After more than three decades of living in a temporary settlement without a tenancy agreement or land rights guarantee, residents of Pātangata were celebrating last week after the new government of ʻAkilisi Pōhiva made a decision to subdivide the area and distributed it amongst them.
Tongaʻs Ministry of Land and Survey workers who measured and divided the land were entertained and given gifts by the villagers.
The land offer came after a number of eviction and relocation orders were received by the settlers way back in 2001 and 2002.
During the celebration decorated vehicles paraded through the village and women were seen wearing manafau and had covered their heads with garlands and danced to music.
The first settlers at Pātangata were people from outer islands who migrated to mainland Tongatapu bringing their children to schools and seeking employment.
In 2001 the settlers received eviction and relocation order which was followed by others in 2002 after which an appeal was made to the king but it was turned down.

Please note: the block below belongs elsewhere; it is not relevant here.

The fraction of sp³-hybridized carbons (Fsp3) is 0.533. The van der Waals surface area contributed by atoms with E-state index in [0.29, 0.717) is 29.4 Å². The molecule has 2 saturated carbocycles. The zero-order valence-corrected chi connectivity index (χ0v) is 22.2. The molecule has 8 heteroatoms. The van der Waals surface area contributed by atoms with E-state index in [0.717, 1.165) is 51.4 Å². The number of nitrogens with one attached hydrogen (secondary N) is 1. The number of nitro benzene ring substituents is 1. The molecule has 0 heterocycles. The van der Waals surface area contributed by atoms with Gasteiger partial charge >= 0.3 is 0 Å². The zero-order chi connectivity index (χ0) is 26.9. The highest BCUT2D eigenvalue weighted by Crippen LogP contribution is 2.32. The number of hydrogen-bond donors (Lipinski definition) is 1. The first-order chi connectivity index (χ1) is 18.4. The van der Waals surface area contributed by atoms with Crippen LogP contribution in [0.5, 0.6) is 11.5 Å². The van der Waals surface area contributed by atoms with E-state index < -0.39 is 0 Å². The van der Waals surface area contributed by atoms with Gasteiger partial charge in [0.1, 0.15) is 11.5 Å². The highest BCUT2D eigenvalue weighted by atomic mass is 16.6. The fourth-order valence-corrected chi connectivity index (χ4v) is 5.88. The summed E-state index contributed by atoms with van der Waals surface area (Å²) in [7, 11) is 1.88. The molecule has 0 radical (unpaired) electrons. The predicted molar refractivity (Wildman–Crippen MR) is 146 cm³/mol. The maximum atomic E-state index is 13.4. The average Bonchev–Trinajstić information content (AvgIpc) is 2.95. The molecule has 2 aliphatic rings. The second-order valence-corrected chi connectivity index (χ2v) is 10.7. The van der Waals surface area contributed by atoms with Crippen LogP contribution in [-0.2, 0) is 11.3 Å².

The eviction order was made based on government concerns about the settlers’ health because a significant part of the land was used as a rubbish dump for the capital’s garbage and refuse.
It was unsafe because the rubbish was dumped in the swamp and it was circulating around the settled area by the sea when it was high tide.
This has produced “a pervasive rotten smell that made life unhealthy and unpleasant”.
The eviction and relocation orders were not enforced after the Alouaʻs Water for All project funded by the Japanese government intervened and assisted the village with construction of 900 water tanks which was later replaced by portable fiber glass water tanks.
Villagers were also given sanitation programs that included land-filling and home improvement projects.